Picking up the frame, Lisa gazed at her best friend. Elizabeth would have looked just like anyone else, but her red hair and her eyes set her apart. Lisa had always been jealous with how the sun would make Elizabeth’s hair look as if it was on fire, and her eyes both bothered and entranced Lisa from the very first day she’d met her. Elizabeth had passed that broken crystal pattern on to her son, but he had bright blue eyes instead of Elizabeth’s bright green, and even after all of these years Lisa has never seen anyone with those eyes.
         Lisa sat there and looked at herself in the mirror. Her brown eyes were red, her round cheeks moist, and she wondered how she was going to be able to move past the pain she was feeling. It was a mistake coming, just like it was for Elizabeth to come here looking for her mom’s grave. Elizabeth would have never found out that her aunt, who her dad had told her had died, was still alive. She would have never sat by that woman’s deathbed, and never would have stayed!
         She was mad at Elizabeth for moving away and for dying, and she blamed herself for allowing it all to happen.
         Out of her pain she hit the top of the desk. The mirror wobbled, and she heard something fall to the floor. She leaned back, and on the floor was a notebook with a piece of paper folded in thirds. Picking then both up she set them on the desk, and her hands started to shake when she recognized the vine sketches on the cover of the notebook. Elizabeth had always had a thing for vines, and as Lisa looked at the wall in front of her, she understood why.
         Even though the white wallpaper was yellowed and fading, Lisa could see the vines that brought life into the room. They were so detailed. From the green shading of the vines, the veins in the leaves, and each flower petal, it looked as if they were alive, snaking their way and curling around each other. Elizabeth had told Lisa that she was sleeping in the room that she had slept in when she spent the nights with her aunt, and the room had brought back memories of her mom and aunt telling her bedtime stories.
         And her obsession with vines stayed with her. Besides drawing them, Elizabeth took pictures, her potted plants were all vines of some sort, and when the doctor showed them an animated video of how the tumor could affect her, Elizabeth commented on how the synapses of the brain looked like vines.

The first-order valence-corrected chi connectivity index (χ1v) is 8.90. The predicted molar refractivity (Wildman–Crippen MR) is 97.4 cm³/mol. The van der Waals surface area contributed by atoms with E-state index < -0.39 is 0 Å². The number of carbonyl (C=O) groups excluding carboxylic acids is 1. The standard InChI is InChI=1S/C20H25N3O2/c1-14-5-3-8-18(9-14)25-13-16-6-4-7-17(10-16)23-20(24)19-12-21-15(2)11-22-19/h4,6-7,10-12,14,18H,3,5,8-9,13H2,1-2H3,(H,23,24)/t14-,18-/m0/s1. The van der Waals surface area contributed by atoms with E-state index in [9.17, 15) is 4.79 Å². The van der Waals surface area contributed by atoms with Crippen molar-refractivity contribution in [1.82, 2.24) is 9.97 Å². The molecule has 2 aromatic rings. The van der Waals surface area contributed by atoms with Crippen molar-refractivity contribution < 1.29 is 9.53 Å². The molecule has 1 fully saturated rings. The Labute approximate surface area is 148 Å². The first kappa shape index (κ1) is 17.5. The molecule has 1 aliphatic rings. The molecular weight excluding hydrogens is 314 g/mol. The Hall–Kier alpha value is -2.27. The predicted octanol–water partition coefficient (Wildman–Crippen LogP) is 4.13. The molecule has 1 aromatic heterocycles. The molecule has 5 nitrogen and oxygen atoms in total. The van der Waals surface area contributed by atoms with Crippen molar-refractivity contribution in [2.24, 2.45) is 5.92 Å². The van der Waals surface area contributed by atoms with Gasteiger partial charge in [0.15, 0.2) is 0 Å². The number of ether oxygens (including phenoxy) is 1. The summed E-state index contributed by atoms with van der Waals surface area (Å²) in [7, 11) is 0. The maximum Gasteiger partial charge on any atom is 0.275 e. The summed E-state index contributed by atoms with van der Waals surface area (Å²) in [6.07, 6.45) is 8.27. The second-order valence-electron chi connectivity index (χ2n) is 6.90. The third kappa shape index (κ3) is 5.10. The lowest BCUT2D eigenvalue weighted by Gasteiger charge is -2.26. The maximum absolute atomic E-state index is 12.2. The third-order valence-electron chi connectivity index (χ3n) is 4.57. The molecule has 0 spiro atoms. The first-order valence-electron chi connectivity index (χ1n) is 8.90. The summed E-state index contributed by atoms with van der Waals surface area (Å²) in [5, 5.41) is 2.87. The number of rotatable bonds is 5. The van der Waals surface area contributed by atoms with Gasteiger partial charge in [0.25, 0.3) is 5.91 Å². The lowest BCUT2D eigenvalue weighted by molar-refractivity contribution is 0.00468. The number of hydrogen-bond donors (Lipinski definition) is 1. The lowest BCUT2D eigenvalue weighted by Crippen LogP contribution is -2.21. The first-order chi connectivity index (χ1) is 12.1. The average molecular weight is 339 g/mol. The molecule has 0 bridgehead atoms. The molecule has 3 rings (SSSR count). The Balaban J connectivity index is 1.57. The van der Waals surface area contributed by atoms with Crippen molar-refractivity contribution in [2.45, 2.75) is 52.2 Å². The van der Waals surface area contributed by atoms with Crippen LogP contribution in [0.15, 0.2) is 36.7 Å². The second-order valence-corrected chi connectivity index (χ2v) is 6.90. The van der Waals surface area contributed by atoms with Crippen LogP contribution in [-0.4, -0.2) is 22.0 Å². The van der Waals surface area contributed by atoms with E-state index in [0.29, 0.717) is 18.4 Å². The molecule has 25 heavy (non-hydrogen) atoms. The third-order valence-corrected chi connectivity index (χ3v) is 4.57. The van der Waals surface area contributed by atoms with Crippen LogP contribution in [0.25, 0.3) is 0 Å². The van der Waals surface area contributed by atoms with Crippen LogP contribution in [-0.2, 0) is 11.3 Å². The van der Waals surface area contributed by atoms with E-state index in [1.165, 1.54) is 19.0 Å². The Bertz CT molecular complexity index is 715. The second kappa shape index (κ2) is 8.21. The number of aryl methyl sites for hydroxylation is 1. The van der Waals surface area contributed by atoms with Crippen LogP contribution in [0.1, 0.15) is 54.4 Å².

Lisa played with the edges of the folded paper and, after telling herself not to a few times, she unfolded it. It was a letter addressed to Elizabeth.


         My sweet child, you were so young when your mother left us, and it tears me up knowing that I was not able to protect you from your father. I tried to fight him, but he used my age and our family’s stories to put me in here, but he did not gain your inheritance. I made sure on the day you were born and before your mother died that he would not. I do not know what he has told you, but it is time you know the truth. Although after this many years of life I can feel that I am losing my thoughts; they are here and then they are gone, and some days it is hard to put the words together, but I was never crazy and I never tried to hurt you.
         I will not lie; I have never liked your father. He was always more fond of the drink and cards than anything else. He returned my dislike by taking your mother away after they wed, and then you after your mother’s death.
         As your mother fought the cancer, your father threatened to take you away if I did not sign over your inheritance to him. He had already gambled away most of your mother’s money, and what was left was used for her medical needs.
         I agreed to a yearly allowance, for your care, but I knew it would not satisfy his greed, and I made additional conditions to my will. My lawyer was a good man, and he knew of your father’s immoralities, and he helped make sure your father would never be able to take your inheritance or birthright away, no matter what course he took.